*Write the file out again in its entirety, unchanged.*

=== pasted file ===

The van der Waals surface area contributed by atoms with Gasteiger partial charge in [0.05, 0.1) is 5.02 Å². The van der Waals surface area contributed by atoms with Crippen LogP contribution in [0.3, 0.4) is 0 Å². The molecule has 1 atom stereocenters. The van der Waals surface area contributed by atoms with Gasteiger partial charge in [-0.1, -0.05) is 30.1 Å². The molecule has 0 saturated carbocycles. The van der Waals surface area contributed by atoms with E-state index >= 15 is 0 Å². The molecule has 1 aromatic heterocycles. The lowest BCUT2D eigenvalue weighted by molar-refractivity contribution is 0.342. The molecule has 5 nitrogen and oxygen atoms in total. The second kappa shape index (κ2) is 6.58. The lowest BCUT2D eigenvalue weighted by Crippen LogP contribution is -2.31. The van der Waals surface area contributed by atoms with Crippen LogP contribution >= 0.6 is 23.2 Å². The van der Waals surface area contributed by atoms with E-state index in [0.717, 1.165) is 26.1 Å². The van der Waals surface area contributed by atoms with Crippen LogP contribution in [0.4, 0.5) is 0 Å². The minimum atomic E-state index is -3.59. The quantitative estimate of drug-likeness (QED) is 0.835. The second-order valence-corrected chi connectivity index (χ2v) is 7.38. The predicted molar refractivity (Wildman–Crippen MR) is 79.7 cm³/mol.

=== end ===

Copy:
The van der Waals surface area contributed by atoms with Gasteiger partial charge in [0.05, 0.1) is 5.02 Å². The van der Waals surface area contributed by atoms with Crippen LogP contribution in [0.3, 0.4) is 0 Å². The molecule has 1 atom stereocenters. The van der Waals surface area contributed by atoms with Gasteiger partial charge in [-0.1, -0.05) is 30.1 Å². The molecule has 0 saturated carbocycles. The van der Waals surface area contributed by atoms with E-state index >= 15 is 0 Å². The molecule has 1 aromatic heterocycles. The lowest BCUT2D eigenvalue weighted by molar-refractivity contribution is 0.342. The molecule has 5 nitrogen and oxygen atoms in total. The second kappa shape index (κ2) is 6.58. The lowest BCUT2D eigenvalue weighted by Crippen LogP contribution is -2.31. The van der Waals surface area contributed by atoms with Crippen LogP contribution >= 0.6 is 23.2 Å². The van der Waals surface area contributed by atoms with E-state index in [0.717, 1.165) is 26.1 Å². The van der Waals surface area contributed by atoms with Crippen LogP contribution in [0.4, 0.5) is 0 Å². The minimum atomic E-state index is -3.59. The quantitative estimate of drug-likeness (QED) is 0.835. The second-order valence-corrected chi connectivity index (χ2v) is 7.38. The predicted molar refractivity (Wildman–Crippen MR) is 79.7 cm³/mol.